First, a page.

He next offered to bring a carton with him to the park, in case I doubted the eggs’ excellence. I pictured Gottleib in his small apartment surrounded by cartons upon cartons of eggs, the sink piled high with egg-yellowed pans and dishes, the kitchen trashcan overflowing with eggshells, the floor grout and tiles encrusted with the dried yokes of fallen eggs, and he sitting contentedly at the dining room table in his bathrobe before a solitary over-sized egg, studying it under a magnifying glass as he spoke with me.
“If you want, I’ll bring a carton for you,” he offered again. “You can thank me later.”
“I bought eggs yesterday,” I said.
He cleared his throat. “Your loss. Did you hear about Hershele Hirshbein?”
“I saw the obituary. What time do you want to meet, Gottleib?”
“What time do I want to meet? Does it matter what time I propose? Any appreciation of punctuality has altogether vanished from society, and you’re no exception. No matter what time I say, you’ll be late.”
I resented Gottleib. I resented the way hair sprouted unbounded from his overgrown ears and bulbous nose; how phlegm, which he tended to discharge loudly into a handkerchief or onto the street, surfaced to his throat from an apparently bottomless mucus pit somewhere deep in his stomach; his vexing habit of responding to every question he was asked with a question of his own; his never-ending dissatisfaction with civilization; his ceaseless complaints against God, man, and beast.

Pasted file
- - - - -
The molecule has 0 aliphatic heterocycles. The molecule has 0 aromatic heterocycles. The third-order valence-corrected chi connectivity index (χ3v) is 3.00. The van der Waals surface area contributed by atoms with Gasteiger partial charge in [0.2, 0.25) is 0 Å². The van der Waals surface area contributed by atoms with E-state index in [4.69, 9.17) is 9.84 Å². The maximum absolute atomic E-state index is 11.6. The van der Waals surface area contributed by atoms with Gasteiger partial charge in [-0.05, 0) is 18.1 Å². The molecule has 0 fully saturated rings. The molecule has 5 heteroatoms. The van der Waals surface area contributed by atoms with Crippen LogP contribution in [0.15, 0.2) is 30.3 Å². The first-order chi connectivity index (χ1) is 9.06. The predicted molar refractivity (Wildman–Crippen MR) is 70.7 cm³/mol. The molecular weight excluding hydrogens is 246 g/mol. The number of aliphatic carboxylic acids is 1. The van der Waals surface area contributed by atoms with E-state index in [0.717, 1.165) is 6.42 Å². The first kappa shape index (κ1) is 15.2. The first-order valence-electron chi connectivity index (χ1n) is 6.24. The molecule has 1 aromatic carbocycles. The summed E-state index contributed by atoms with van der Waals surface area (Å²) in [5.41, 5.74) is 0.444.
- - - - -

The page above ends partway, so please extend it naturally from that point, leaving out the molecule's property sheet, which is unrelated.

Beyond these provocations, I looked at Gottleib and saw myself reflected in that decrepit mirror: a man attired in clothing three decades behind the fashions; a man past women’s glances; a man who, if compared side by side with the towering, muscular boys hurrying by to close deals and conquer the world, seemed hardly to belong to the same species anymore, but was rather a living fossil, shriveled and worn—an Old Man. Every encounter with Gottleib unsettled me. His existence offended me.
Although I dreaded these interactions with Gottleib, I could not end them. With my Sarah buried, I did not have the option of entirely dismissing opportunities to be social, however unpleasant. So I once again accepted Roskowsky’s invitation to celebrate the annual anniversary of our retirement from the accounting firm of Fishman, Fishman & Murphy—now some twenty years ago—with lunch at his home. The truth is, my decision to go was also connected with the prospect of spending time in the company of Roskowsky’s wife. It is beneficial to be around an attractive woman, and while I had never given Lijuan a lot of thought while my wife was alive, she had come to assume a certain place in my reveries since Sarah’s death.
Lijuan kept mostly to herself whenever we gathered, even while Sarah was living, so I cannot say the two had been friends. Still, Sarah had always spoken approvingly of her. “A real talent in the kitchen, that one has. A good, quick eye for setting a table,” she used to say. “And let me not talk badly of someone, but for a woman to stay married to such a man as Roskowsky, she must be a saint.”